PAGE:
Mytilus trossulus: The bay mussel


These Mytilus trossulus were present in Tidepool 4 at Race Rocks in May, 2004.


Physical Description: Mytilus trossulus has a shiny blue-black to black or brownish thin, long shell. Its exterior is smooth with fine lines. The interior of the shell is dull blue with a darker edge. They can be up to 6 to 10 cm long, and 3 to 5 cm high.
Geographical Range: Arctic to Alaska and south to Central California. (approximate)
Habitat: Mussels attach themselves to rocks pilings & other objects in the mid-intertidal zone of shorelines where water is relatively calm. The elevation at which they can be found is limited by the sea stars in the lower intertidal zone and the risk of desiccation in the upper intertidal zone.
Feeding: Mussels are filter-feeders. They filter many litres of water by moving a set of cilia (long hair-like filaments) over their gills to produce a current-like movement and another set of cilia move the trapped food particles (plankton) into food grooves.

Reproduction: Many intertidal organisms’ reproductive cycles are adapted to the tide cycles. For Mytilus trossulus, for example, the gonads mature during the spring tides and they spawn after neap tides. The normal cycle of an invertebrate intertidal organism follows the basic pattern of fertilization and larvae. Fertilization can occur within the adult or in the water itself. A larva then develops in the female parent or in the water and it usually doesn’t look very much like the mature adult. The larvae float in the water for a few minutes up to a few months, depending on the species and reproductive cycle. They feed and grow until the end of their planktonic life, when they settle.
Domain Eukarya
Kingdom Animalia
Phylum Mollusca
Class Bivalvia
Subclass Heterodonta
Order Mytiloida
Family Mytilidae
Genus Mytilus
Species trossulus
Common Name: Bay Mussel
Behaviours: Often found in large aggregations.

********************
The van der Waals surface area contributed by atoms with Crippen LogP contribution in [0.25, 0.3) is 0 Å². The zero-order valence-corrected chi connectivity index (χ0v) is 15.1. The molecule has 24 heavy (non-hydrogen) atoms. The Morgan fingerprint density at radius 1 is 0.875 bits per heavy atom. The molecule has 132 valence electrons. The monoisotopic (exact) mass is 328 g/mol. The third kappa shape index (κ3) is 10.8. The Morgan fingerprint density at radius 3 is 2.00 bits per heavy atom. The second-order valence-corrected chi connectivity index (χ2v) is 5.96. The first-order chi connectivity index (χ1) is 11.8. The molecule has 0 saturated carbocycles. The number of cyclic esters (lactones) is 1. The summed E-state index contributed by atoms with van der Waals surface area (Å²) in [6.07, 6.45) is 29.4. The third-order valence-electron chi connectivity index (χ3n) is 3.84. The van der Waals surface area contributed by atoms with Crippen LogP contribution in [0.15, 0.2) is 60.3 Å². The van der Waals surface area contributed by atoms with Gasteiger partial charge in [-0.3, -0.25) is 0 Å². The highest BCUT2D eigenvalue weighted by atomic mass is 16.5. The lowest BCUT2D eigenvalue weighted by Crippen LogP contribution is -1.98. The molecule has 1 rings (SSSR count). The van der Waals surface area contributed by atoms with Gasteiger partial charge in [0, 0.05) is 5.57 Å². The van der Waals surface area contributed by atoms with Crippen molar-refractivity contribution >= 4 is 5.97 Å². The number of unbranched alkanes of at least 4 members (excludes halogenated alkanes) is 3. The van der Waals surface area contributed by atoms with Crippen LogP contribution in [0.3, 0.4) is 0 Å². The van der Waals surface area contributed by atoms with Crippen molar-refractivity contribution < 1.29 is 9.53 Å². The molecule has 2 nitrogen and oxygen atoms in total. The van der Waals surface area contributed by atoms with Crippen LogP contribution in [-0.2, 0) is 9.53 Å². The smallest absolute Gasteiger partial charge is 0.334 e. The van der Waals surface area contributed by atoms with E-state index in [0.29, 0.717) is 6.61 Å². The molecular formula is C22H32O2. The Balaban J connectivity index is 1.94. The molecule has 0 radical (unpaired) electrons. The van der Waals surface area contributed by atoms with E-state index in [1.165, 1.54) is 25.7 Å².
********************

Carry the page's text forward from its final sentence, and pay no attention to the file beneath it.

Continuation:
Adaptations to environment: To resist to mechanical stress from the wave movement, mussels have developed a strong but not permanent attachment to the rocky substrate: their byssal threads. They anchor the mussel to the rock, but can be broken and remade so it can have limited, slow movement. Mytilus trossulus also naturally has a high tolerance to waves. Most intertidal mollusks have hard shells with simple structures that aren’t likely to break under the pressure from the waves. Mussels such as Mytilus edulis, a closely related species close their valves tightly at low-tide to avoid water loss at low tide. Like all intertidal creatures, mussels must expose their fleshy parts to feed, which also exposes them to the threat of desiccation (drying out) and predators. Almost all diurnal rocky intertidal animals feed only when the tide is high and the water is covering them.

In the early 2000’s the Pearson College students in the Environmental System classes would do a lab on mussel mariculture

References: ( referenced 2005)
Shells and Shellfish of the Pacific Northwest, A Field Guide. Rick. M. Harbo, 1997

Biological Bulletin, Vol. 193, No. 2, Oct., 1997
Balanced Environmental – Bay Mussel – Mytilus trossulus

Other Members of the Phylum Mollusca at Race Rocks.

taxonomyiconReturn to the Race Rocks Taxonomy
and Image File
pearsonlogo2_f2The Race Rocks taxonomy is a collaborative venture originally started with the Biology and Environmental Systems students of Lester Pearson College UWC. It now also has contributions added by Faculty, Staff, Volunteers and Observers on the remote control webcams.

Sara Correia, PC year 31

Amber O’Reilly, NWT PC 37